David Bourget (Western Ontario)
David Chalmers (ANU, NYU)
Rafael De Clercq
Ezio Di Nucci
Jack Alan Reynolds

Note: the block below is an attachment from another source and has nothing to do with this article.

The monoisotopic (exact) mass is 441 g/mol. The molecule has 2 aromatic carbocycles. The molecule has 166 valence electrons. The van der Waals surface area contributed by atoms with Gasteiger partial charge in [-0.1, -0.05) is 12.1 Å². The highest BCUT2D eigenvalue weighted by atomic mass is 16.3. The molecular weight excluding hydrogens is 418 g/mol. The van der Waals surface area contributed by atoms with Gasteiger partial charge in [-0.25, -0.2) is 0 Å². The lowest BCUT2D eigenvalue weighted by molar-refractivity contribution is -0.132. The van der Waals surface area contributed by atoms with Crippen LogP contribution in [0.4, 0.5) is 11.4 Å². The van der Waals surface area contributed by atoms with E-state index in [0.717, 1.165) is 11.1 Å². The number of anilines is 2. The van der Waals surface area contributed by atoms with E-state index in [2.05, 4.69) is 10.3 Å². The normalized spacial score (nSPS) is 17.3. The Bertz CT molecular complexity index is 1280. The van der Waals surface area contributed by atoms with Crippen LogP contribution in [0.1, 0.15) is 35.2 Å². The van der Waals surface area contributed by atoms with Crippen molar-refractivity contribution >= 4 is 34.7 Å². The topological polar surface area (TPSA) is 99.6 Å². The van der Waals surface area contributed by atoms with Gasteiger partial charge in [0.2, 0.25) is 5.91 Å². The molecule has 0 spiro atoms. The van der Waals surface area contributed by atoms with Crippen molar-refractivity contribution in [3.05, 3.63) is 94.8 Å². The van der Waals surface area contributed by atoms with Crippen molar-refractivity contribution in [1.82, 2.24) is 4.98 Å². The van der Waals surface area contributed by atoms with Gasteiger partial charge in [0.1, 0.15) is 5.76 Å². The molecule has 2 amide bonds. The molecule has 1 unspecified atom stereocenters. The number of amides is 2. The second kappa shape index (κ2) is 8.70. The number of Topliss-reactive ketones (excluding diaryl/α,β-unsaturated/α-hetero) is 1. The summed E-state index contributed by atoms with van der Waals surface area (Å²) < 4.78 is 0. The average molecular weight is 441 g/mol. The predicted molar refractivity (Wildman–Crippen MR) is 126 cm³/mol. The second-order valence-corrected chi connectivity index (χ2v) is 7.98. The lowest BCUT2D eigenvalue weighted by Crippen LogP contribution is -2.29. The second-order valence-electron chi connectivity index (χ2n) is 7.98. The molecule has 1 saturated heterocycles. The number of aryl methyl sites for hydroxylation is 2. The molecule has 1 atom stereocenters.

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Kant's Critical philosophy is notorious for its terminological ambiguity and apparent inconsistency. The interpretive confusion that often results is at least a contributing factor to the conclusion of many commentators, such as Strawson, that large chunks of Kant's System (e.g., his 'transcendental idealism') are 'unintelligible' and 'incoherent'.  Yet I believe, with Kant [Kt1: Axxi], that if his works are approached with 'the patience and impartiality of a judge' (and perhaps even with 'the benevolent assistance of a fellow worker '), rather than with a set of analytical tools with which to dissect his every sentence, then almost all of his theories can be understood in surprisingly simple and consistent terms. Accordingly, I shall make a further step in this chapter towards the substantiation of this supposition by interpreting and interrelating some of the fundamental epistemological distinctions which serve to structure all three Critiques
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